Austin Doyle has been climbing mountains for the better half of his life.
Travelling around the world to climb some of the worlds largest, most dangerous mountains – Yosemite, Red Rocks, Joshua Tree, El Potrero, Mount Kenya, Thailand and more.
“My cousin got me into rock climbing when I was just a kid,” he said. “When I was younger I built a 50 foot climbing wall at my mother’s house. It kind of just progressed over time and as I got older.”
Doyle began ice climbing 11 years ago and has been on the lookout for the next steep to climb, ever since. The most consistent areas to climb are steeps that come out from a rock – waterfalls having a higher volume of water, it takes a lot more to freeze.
“Places like Canim Falls or Deception Falls take a lot longer to freeze because of the volume of water,” he said. “I climbed Canim Falls roughly 10 years ago and it was totally different when I climbed it compared to this year. It wasn’t like the run-off I was used to. It was right beside the falls, so half of it was frozen and the other half was flowing.”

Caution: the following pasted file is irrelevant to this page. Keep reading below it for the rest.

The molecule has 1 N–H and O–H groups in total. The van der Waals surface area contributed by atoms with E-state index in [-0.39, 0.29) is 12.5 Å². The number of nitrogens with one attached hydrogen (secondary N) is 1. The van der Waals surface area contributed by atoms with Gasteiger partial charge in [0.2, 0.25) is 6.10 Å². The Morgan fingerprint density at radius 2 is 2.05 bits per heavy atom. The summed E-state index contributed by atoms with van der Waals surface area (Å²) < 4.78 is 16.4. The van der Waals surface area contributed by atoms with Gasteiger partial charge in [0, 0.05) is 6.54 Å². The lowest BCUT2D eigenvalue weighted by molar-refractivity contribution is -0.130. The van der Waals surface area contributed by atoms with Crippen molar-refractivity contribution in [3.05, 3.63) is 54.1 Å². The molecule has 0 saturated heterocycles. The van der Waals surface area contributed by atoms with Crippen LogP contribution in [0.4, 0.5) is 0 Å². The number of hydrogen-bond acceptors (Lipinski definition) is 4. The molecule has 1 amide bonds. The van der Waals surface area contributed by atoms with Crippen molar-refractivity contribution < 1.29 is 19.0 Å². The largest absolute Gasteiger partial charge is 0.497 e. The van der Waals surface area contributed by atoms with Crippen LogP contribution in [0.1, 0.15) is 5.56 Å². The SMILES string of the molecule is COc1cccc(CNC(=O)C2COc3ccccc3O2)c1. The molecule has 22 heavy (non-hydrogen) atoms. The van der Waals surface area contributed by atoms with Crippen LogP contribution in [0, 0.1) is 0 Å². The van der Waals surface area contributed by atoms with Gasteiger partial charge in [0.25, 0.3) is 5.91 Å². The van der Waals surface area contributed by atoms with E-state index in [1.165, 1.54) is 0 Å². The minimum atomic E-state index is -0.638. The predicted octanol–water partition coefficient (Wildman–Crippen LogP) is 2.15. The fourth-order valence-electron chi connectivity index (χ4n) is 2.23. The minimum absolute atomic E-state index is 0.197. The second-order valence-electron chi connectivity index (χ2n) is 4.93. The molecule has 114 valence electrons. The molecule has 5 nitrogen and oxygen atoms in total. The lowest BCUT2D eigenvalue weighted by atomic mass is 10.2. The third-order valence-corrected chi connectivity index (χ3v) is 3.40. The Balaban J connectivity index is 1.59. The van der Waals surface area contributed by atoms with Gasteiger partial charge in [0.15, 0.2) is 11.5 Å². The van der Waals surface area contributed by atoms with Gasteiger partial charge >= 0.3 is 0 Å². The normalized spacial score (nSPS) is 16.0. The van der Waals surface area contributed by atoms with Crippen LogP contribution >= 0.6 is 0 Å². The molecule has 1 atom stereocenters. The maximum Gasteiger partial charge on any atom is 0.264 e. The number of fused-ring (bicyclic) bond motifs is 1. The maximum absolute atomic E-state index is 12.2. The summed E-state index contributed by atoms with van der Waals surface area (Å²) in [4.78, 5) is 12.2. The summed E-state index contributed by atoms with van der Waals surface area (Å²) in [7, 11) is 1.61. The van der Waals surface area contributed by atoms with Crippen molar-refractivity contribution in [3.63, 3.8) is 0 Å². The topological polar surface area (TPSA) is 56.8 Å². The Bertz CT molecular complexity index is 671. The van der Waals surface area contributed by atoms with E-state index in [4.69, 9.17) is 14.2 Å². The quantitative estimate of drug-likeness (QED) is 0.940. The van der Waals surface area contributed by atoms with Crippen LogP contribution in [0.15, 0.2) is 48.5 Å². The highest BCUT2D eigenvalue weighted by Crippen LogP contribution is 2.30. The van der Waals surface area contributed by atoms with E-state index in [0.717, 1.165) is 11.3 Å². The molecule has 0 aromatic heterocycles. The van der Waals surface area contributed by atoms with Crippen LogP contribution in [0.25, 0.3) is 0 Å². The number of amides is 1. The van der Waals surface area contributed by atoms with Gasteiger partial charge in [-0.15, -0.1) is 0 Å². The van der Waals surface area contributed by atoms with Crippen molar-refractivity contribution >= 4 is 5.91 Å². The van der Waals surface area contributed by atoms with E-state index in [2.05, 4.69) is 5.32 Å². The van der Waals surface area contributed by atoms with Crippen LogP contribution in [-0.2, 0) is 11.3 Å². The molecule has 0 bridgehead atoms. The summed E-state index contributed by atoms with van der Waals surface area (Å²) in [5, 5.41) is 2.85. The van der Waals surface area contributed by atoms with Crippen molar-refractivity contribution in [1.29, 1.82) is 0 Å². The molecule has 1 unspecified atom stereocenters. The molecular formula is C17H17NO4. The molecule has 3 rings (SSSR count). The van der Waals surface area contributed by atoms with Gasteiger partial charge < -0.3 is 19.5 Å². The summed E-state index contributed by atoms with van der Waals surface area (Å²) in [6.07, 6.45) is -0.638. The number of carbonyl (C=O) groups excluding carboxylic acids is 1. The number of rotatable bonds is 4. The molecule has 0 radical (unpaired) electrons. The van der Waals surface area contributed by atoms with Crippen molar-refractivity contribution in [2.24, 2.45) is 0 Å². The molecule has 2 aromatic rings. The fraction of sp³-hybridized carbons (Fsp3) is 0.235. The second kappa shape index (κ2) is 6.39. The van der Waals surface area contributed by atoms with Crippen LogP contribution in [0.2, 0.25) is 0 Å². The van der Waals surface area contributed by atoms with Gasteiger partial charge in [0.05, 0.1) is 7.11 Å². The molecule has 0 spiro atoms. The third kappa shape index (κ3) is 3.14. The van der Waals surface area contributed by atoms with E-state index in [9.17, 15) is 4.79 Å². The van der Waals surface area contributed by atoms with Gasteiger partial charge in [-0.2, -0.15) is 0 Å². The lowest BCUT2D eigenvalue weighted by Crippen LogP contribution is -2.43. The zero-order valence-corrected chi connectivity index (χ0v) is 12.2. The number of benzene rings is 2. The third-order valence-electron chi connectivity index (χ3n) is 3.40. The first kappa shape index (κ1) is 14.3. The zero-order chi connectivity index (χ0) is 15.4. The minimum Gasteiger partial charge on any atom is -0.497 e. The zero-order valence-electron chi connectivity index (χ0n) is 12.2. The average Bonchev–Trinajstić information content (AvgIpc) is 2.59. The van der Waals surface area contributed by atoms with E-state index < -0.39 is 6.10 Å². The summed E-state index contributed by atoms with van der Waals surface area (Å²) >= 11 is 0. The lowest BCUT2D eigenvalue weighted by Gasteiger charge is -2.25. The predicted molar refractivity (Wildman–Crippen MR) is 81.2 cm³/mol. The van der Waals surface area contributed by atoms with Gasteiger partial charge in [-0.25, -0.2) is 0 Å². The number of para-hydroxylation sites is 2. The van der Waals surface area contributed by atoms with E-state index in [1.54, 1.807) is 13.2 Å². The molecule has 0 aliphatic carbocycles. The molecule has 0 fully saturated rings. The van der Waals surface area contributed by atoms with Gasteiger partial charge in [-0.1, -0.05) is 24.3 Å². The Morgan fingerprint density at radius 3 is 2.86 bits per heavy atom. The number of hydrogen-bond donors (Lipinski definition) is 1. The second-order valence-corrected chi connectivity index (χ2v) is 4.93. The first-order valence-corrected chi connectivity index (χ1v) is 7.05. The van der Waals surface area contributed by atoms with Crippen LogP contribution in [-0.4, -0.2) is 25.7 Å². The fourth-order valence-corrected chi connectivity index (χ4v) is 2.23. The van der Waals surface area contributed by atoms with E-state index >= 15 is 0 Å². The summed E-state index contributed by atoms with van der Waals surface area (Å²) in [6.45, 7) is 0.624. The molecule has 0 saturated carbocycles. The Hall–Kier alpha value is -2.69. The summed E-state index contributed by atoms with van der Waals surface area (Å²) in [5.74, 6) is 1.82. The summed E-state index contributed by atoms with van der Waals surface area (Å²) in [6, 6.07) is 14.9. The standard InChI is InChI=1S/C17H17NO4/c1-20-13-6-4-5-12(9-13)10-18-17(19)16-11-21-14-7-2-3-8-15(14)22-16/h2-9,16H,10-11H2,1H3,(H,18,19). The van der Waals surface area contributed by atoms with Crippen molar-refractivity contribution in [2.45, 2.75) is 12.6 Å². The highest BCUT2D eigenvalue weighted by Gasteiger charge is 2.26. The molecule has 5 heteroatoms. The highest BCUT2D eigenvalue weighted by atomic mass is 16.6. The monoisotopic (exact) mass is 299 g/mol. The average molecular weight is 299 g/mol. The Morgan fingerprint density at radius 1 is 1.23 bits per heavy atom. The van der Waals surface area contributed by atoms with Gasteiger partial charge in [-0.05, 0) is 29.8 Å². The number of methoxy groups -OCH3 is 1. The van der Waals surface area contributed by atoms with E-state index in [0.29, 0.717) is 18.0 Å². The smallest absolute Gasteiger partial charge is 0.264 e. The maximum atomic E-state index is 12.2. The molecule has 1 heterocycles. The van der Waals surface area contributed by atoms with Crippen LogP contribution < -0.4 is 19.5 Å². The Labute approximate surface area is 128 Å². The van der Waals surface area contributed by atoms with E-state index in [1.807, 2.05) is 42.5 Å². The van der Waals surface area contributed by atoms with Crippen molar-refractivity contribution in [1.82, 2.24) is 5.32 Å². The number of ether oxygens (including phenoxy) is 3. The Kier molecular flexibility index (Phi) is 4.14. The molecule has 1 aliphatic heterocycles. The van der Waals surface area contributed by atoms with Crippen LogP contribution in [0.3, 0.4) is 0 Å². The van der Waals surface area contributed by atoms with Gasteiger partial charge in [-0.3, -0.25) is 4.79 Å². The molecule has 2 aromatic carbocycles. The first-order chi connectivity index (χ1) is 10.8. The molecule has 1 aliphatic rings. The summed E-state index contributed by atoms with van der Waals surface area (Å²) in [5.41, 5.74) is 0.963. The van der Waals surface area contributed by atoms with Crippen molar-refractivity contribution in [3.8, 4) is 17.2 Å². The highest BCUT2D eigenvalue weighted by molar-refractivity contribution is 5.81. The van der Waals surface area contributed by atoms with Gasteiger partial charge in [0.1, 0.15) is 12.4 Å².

Ice climbing is a physically intensive sport. It requires strength, endurance and skill – each step needs to be thought and planned to ensure the climber is safe while enjoying the sport. In British Columbia, there are plenty of opportunities to ice climb on natural surfaces, being waterfalls or mountain ice. However, these are not man-made and climbers are put at risk to natual events happening.
“One of the worst experiences was getting caught in an avalanche,” he said. “The best way to describe something like that, is like tubing behind a boat in the water and being flipped off, thinking you’ve fallen off, but really you are being dragged through the water. It felt exactly like that. Luckily, I was fine and was not seriously injured.”
This year, Doyle has focused on climbing around the interior of BC. This extreme sport has become a weekend hobby. Most weekends are spent climbing with his friends. He said there is a lot of good climbing towards Lillooet, Revelstoke, Salmon Arm and Shuswap Lake.
“For me, everyday climbing is a great day,” he said. “The fact that I have climbed many places around the world – it has been one amazing experience after another.”